Active learning techniques and practices have grown significantly across the School of Natural Sciences. In 2015, St. Edward’s was awarded a five-year grant of more than $1.6 million from the National Science Foundation (NSF) through the Improving Undergraduate STEM Education (IUSE) Program. A key component of this project is integrating more active, experiential and peer learning strategies into first-year STEM courses, which has increased the need for learning spaces that can accommodate these approaches.
Current Active Learning Spaces
The university currently has a handful of classrooms outfitted with flexible furniture and varying degrees of technology, and these experiments have given initial insight into the potential of active learning classrooms.
Moody 212 came online as an active learning classroom in Spring 2015, outfitted for maximum flexibility with tablet chairs on casters and small whiteboards.
Faculty feedback on this space has focused primarily on the ease of reconfiguration — the ability to switch from lecture to small groups, pairs and/or individual layouts without losing significant amounts of class time, exerting a lot of effort or creating a noisy disturbance for neighboring classrooms.
JBWN 206 was renovated in Fall 2016 thanks to a Steelcase Active Learning Center Grant and has been used primarily for chemistry courses. Analysis by NSCI has shown promising results in this space, including:
- a statistically significant drop in the DFW rate — that’s the number of students who received a grade of "D" or "F" or withdrew — from chemistry classes taught in JBWN 206 as compared to other classrooms
- increased scores on the National American Chemical Society first year conceptual exam
- improved student disposition
- student use of the room as an after-hours study space
Because the school’s pedagogical approaches depend heavily on the physical space in which classes are taught, NSCI partnered with OIT to expand the availability of active learning classrooms, as well as the institutional research on their impact.
St. Edward's Classrooms
Faculty will find a variety of classroom setups across campus. Check out this guide to see which is right for your teaching style.
Classes will be taught in the redesigned room starting with the Fall 2019 semester. The partnership between NSCI and OIT will continue as we assess how the redesign affects teaching practice, student engagement during class sessions, and student performance as measured by course grades.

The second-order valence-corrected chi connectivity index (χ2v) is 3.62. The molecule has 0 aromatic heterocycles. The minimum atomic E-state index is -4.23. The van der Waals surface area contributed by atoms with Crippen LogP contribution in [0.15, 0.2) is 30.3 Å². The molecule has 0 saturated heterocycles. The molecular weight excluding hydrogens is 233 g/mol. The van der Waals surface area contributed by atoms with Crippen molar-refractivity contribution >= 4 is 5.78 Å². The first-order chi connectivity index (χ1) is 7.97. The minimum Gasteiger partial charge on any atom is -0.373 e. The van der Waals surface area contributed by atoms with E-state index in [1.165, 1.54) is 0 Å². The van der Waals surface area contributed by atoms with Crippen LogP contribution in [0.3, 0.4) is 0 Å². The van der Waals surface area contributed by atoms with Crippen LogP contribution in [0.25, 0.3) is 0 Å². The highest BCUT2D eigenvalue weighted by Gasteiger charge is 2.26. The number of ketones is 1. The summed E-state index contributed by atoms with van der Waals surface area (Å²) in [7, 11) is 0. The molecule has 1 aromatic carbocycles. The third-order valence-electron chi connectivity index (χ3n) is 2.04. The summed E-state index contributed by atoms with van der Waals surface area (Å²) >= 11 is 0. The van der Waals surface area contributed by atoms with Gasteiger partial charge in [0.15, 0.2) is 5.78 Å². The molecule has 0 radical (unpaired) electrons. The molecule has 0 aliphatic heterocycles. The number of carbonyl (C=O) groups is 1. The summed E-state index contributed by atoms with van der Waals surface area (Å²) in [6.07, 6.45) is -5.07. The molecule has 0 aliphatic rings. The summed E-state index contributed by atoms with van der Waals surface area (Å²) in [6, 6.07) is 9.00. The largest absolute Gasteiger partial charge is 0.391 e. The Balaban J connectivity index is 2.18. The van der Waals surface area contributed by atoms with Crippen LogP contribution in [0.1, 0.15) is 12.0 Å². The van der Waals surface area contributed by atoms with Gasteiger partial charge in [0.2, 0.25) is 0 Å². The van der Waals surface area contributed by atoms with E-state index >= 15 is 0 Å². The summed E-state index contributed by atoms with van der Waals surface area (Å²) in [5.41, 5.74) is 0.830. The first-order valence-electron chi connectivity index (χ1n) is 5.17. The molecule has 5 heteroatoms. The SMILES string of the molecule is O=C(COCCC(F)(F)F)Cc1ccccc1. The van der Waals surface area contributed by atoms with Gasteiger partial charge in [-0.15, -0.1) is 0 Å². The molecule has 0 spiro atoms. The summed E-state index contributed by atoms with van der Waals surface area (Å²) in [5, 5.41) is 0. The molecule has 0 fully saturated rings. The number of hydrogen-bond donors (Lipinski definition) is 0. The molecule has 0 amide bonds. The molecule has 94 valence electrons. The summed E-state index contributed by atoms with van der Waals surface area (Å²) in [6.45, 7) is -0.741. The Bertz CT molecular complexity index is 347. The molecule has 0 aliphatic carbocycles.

The insights we gain from this research will inform future campus learning space projects.
- Barkley, E. F. (2010). Student engagement techniques: A handbook for college faculty. John Wiley and Sons.
- Bonwell, C. C., and Eison, J.A. (1991). Active learning: creating excitement in the classroom. ASHE-ERIC Higher Education Report No. 1, Washington, D.C.: The George Washington University, School of Education and Human Development.
- Brooks, D. C., and McCormack, M. (2019). Higher Education’s 2019 Trend Watch and Top 10 Strategic Technologies. Research report. Louisville, CO: ECAR, March 2019.
- Freeman, S., O'Connor, E., Parks, J., Cunningham, M., Hurley, D., Haak, D., Dirks, C., & Wenderoth, M. (2019). Prescribed Active Learning Increases Performance in Introductory Biology | CBE—Life Sciences Education. Retrieved from https://www.lifescied.org/doi/full/10.1187/cbe.06-09-0194
- Lorenzo, M., Crouch, C., & Mazur, E. (2006). Reducing the gender gap in the physics classroom. American Journal Of Physics, 74(2), 118-122. doi: 10.1119/1.2162549
- Thaman, R., Dhillon, S., Saggar, S., Gupta, M., & Kaur, H. (2013). Promoting active learning in respiratory physiology - Positive student perception and improved outcomes. National Journal Of Physiology, Pharmacy And Pharmacology, 3(1), 27. doi: 10.5455/njppp.2013.3.27000